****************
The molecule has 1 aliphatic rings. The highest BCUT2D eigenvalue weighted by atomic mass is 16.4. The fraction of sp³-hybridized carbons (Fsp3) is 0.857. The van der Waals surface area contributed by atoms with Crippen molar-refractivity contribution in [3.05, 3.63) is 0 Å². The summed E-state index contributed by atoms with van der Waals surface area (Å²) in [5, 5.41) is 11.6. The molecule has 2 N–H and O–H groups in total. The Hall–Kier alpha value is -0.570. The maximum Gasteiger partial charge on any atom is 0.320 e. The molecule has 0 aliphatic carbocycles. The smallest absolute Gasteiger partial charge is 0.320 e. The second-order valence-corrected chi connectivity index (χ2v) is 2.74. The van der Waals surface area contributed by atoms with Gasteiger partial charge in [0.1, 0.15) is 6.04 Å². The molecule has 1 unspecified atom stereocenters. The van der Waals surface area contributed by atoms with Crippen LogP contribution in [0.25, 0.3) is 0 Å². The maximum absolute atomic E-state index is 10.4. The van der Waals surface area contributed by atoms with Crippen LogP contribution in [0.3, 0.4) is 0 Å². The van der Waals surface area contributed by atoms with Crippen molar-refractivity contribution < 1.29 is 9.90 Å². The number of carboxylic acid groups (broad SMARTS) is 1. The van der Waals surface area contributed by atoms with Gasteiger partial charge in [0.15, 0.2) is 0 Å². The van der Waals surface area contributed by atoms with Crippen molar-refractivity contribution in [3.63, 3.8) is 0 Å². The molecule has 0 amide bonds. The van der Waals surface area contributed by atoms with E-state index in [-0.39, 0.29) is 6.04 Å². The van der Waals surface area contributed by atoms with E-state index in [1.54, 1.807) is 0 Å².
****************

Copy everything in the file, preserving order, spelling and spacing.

The molecule has 1 aliphatic rings. The highest BCUT2D eigenvalue weighted by atomic mass is 16.4. The fraction of sp³-hybridized carbons (Fsp3) is 0.857. The van der Waals surface area contributed by atoms with Crippen molar-refractivity contribution in [3.05, 3.63) is 0 Å². The summed E-state index contributed by atoms with van der Waals surface area (Å²) in [5, 5.41) is 11.6. The molecule has 2 N–H and O–H groups in total. The Hall–Kier alpha value is -0.570. The maximum Gasteiger partial charge on any atom is 0.320 e. The molecule has 0 aliphatic carbocycles. The smallest absolute Gasteiger partial charge is 0.320 e. The second-order valence-corrected chi connectivity index (χ2v) is 2.74. The van der Waals surface area contributed by atoms with Gasteiger partial charge in [0.1, 0.15) is 6.04 Å². The molecule has 1 unspecified atom stereocenters. The van der Waals surface area contributed by atoms with Crippen LogP contribution in [0.25, 0.3) is 0 Å². The maximum absolute atomic E-state index is 10.4. The van der Waals surface area contributed by atoms with Crippen LogP contribution in [0.3, 0.4) is 0 Å². The van der Waals surface area contributed by atoms with Crippen molar-refractivity contribution < 1.29 is 9.90 Å². The number of carboxylic acid groups (broad SMARTS) is 1. The van der Waals surface area contributed by atoms with Gasteiger partial charge in [0.15, 0.2) is 0 Å². The van der Waals surface area contributed by atoms with Crippen molar-refractivity contribution in [3.63, 3.8) is 0 Å². The molecule has 0 amide bonds. The van der Waals surface area contributed by atoms with E-state index in [-0.39, 0.29) is 6.04 Å². The van der Waals surface area contributed by atoms with E-state index in [1.54, 1.807) is 0 Å².